Wages, benefit costs for State and local government workers both up 1.1 percent in past 3 months

July 30, 2001

Wages and salaries for State and local government workers increased 1.1 percent in the quarter ended in June; in the March 2001 quarter, the increase was 1.0 percent.

3-month percent changes in Employment Cost Index, benefits costs for State and local government, seasonally adjusted, Sep. 1999-June 2001
[Chart data—TXT]

Benefit costs for State and local government employees also rose 1.1 percent in the June quarter. In the December 2000-March 2001 period, benefit costs increased 1.2 percent.

The June 2001 over-the-year increase in wages and salaries in State and local government was 3.7 percent, identical with that recorded for June 2000. The 12-month gain in benefit costs for June 2001 was 3.4 percent; in June 2000, the gain was 3.1 percent.

These data are from the BLS Employment Cost Trends program. Learn more in "Employment Cost Index—June 2001," news release USDL 01-236.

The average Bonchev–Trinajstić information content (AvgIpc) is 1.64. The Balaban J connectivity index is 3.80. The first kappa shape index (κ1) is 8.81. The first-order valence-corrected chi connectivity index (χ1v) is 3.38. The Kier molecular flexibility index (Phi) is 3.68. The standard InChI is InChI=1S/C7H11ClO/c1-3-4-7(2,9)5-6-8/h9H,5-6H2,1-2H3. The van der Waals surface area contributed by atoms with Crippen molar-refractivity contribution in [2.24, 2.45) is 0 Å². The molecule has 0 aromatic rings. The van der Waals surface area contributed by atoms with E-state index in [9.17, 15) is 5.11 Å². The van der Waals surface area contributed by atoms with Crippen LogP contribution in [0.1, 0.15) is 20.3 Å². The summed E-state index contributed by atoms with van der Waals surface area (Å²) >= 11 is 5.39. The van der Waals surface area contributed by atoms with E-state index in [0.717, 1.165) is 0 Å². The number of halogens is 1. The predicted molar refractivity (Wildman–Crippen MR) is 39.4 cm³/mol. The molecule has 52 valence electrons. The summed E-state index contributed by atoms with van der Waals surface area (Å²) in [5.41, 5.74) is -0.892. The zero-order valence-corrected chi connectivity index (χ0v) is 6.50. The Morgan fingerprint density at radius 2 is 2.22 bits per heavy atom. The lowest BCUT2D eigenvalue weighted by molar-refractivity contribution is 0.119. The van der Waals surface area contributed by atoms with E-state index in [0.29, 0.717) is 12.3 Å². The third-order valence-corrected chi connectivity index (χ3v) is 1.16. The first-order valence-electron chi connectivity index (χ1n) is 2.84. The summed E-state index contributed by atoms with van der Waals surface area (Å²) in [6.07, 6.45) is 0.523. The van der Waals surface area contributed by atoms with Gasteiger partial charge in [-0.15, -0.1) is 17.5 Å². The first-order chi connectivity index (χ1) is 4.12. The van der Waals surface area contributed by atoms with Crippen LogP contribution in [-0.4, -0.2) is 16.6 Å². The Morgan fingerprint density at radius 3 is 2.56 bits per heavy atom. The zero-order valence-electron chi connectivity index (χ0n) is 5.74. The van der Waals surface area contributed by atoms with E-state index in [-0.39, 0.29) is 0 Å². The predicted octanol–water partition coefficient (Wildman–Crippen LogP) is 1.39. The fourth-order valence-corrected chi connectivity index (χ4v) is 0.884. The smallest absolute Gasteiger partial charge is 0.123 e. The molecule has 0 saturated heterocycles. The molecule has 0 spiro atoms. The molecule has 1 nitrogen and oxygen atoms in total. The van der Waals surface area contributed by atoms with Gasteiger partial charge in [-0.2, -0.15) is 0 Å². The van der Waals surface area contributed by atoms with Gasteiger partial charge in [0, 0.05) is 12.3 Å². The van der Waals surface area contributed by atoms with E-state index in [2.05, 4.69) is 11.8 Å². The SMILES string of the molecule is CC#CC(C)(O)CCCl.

Bureau of Labor Statistics, U.S. Department of Labor, The Economics Daily, Wages, benefit costs for State and local government workers both up 1.1 percent in past 3 months on the Internet at http://www.bls.gov/opub/ted/2001/july/wk5/art01.htm (visited September 25, 2016).


Recent editions of Spotlight on Statistics

  • A look at healthcare spending, employment, pay, benefits, and prices
    As one of the largest U.S. industries, healthcare is steadily growing to meet the needs of an increasing population with an increasing life expectancy. This Spotlight looks at how much people spend on healthcare, current and projected employment in the industry, employer-provided healthcare benefits, healthcare prices, and pay for workers in healthcare occupations.

  • Employment and Wages in Healthcare Occupations
    Healthcare occupations are a significant percentage of U.S. employment. Some of the largest and highest paying occupations are in healthcare. This Spotlight examines employment and wages for healthcare occupations.

  • Fifty years of looking at changes in peoples lives
    Longitudinal surveys help us understand long-term changes, such as how events that happened when a person was in high school affect labor market success as an adult.